After six hours of waiting, wondering if I was going to have some crazy surgery on my lungs, I was cleared from being in any life-threatening position. The nurse handed me pamphlets on quitting smoking and then casually informed me that I had experienced a severe panic attack. She asked me if I had ever spoken to a mental health professional before. I was appalled. That was it? No black lung? No blood clot? No impending emphysema? She told me that it would be in my best interest to seek psychiatric help or a counselor. I checked out of the hospital at 3am, angry and confused. The icing on the cake? I left that hospital with a bill totaling about $9,000. $9,000, to be told nothing serious was actually going on.
While I don’t regret what happened, this incident taught me quite a bit about the importance of emotional self-care. If I reached out for help earlier, I probably would have learned how to handle my panic attacks and prevented that situation from ever happening. I denied my own mental health problems for YEARS and thought that taking any time to seek out help was a waste of money. Believe me, it’s not. I had plenty of opportunities to even see a free counselor when I was in college and I didn’t. I could have seen a low-cost therapist provided by my job and I didn’t. And because of my denial, it cost me nine grand.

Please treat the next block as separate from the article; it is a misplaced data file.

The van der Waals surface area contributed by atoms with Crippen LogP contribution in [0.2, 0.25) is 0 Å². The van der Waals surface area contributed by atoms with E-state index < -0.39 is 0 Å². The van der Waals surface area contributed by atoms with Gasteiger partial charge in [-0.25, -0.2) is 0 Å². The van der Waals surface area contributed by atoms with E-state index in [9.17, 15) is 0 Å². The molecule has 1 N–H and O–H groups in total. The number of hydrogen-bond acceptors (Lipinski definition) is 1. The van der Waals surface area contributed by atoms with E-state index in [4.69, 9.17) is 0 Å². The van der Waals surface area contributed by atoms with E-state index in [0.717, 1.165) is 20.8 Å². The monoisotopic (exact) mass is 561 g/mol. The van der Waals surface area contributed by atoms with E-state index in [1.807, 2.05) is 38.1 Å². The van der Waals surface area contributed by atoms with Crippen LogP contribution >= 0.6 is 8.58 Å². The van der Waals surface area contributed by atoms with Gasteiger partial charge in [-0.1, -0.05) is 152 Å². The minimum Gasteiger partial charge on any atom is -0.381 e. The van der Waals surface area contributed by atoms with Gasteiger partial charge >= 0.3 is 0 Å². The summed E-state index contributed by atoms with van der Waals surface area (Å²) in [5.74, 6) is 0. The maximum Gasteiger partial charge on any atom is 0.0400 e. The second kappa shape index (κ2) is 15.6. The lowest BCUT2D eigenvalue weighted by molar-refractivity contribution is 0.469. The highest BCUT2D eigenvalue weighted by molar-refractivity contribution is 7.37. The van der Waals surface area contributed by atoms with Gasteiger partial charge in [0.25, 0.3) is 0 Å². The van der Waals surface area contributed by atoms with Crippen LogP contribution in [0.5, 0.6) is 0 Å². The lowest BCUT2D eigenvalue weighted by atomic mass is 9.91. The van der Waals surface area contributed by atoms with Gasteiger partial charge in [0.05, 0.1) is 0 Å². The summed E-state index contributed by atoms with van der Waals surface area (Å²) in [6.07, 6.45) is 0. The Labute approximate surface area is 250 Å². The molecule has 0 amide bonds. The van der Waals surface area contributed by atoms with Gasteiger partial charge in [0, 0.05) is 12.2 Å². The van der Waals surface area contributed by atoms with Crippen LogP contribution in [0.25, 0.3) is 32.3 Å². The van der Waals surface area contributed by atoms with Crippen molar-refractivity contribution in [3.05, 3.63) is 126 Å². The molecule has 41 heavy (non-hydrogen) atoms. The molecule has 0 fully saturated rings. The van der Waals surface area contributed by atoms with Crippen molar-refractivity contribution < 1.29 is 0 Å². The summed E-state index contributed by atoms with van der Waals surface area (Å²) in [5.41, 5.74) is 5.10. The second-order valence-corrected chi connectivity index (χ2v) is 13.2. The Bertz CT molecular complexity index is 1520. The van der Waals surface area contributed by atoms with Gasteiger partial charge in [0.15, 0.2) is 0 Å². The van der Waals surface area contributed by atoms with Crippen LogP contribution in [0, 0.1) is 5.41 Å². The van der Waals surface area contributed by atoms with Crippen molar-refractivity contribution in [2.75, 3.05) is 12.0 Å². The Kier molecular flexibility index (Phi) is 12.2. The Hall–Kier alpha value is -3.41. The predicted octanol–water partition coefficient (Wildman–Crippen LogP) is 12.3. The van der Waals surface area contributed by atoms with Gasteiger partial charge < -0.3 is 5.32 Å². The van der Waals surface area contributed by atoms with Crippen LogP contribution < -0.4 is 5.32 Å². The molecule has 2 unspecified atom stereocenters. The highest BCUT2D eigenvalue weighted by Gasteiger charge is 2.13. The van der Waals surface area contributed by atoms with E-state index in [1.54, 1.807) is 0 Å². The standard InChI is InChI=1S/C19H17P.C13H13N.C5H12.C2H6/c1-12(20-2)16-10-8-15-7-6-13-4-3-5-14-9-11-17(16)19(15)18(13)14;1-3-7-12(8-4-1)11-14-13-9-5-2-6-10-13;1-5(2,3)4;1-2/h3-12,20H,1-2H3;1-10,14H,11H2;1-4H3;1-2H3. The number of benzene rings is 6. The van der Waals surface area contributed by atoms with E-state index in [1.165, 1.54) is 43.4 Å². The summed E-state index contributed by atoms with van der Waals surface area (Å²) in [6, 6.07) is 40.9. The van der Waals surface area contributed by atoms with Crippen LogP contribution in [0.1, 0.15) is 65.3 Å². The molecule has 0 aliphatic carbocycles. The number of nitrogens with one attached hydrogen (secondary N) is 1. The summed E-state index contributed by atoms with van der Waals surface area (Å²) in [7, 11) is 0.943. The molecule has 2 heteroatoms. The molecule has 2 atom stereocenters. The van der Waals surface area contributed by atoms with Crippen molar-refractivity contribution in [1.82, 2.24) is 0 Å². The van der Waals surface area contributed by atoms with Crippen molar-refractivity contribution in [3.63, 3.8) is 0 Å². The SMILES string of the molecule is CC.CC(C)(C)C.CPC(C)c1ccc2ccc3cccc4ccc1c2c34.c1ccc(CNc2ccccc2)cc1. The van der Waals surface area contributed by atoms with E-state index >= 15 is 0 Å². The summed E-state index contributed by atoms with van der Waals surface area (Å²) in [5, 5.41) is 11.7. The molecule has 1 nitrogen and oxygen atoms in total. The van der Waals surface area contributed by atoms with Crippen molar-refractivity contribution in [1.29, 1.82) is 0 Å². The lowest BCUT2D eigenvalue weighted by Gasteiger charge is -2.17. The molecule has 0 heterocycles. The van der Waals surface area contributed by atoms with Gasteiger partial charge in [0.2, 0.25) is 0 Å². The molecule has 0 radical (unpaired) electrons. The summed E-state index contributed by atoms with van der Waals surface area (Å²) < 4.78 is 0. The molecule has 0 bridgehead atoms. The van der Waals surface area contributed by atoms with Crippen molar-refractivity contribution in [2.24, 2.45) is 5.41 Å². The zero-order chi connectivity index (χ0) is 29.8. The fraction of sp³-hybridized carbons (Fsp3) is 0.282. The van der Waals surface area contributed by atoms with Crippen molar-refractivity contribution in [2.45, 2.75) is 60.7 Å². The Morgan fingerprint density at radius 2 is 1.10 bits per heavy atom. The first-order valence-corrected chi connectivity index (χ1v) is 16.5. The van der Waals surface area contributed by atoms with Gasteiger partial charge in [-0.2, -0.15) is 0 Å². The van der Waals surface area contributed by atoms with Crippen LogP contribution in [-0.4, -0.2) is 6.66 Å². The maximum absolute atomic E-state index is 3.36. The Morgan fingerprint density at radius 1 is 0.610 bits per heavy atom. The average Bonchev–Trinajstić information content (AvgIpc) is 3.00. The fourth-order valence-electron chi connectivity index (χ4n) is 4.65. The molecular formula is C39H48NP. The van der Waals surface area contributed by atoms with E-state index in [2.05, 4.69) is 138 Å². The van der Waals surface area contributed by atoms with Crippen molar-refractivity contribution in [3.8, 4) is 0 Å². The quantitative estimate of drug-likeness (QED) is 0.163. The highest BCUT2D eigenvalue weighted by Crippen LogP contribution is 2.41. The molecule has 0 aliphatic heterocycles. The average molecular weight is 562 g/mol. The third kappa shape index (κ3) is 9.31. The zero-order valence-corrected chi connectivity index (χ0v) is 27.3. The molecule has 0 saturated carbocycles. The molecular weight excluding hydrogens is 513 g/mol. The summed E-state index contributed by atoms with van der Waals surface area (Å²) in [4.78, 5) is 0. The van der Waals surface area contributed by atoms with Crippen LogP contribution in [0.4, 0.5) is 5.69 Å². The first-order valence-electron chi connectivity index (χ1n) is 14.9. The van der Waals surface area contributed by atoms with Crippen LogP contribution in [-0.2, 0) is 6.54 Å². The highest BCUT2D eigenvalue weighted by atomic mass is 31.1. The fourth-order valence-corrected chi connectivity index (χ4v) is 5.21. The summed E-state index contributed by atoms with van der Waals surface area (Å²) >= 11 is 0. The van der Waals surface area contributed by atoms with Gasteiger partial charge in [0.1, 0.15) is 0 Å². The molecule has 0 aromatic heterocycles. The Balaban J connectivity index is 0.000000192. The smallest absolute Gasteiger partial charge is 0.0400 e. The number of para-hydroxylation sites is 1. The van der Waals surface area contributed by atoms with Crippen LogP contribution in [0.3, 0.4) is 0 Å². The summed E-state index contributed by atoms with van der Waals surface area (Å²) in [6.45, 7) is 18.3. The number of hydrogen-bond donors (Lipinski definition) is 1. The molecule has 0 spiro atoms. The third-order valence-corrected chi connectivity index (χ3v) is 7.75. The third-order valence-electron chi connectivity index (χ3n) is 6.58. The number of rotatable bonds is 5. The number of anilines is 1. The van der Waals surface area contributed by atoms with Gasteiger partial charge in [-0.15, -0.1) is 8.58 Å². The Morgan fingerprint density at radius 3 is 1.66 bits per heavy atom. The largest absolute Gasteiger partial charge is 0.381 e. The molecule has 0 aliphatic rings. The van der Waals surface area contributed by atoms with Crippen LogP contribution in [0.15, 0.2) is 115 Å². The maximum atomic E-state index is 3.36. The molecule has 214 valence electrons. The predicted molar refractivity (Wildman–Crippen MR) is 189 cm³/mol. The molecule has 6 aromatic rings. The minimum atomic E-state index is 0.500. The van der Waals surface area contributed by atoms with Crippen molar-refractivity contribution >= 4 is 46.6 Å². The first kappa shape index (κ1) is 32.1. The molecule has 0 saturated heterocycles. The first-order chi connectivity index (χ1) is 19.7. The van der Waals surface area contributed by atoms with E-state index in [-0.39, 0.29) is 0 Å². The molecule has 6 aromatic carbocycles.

Eventually, I did start seeing a psychiatrist. Then, I went to a therapist on a weekly basis. I was skeptical at first (as many people are when they start), but enjoyed the comfortable “escape” I got from the freedom to be honest. I wasn’t paranoid about being judged or “losing” my therapist. It was a safe space for me, and something I desperately needed.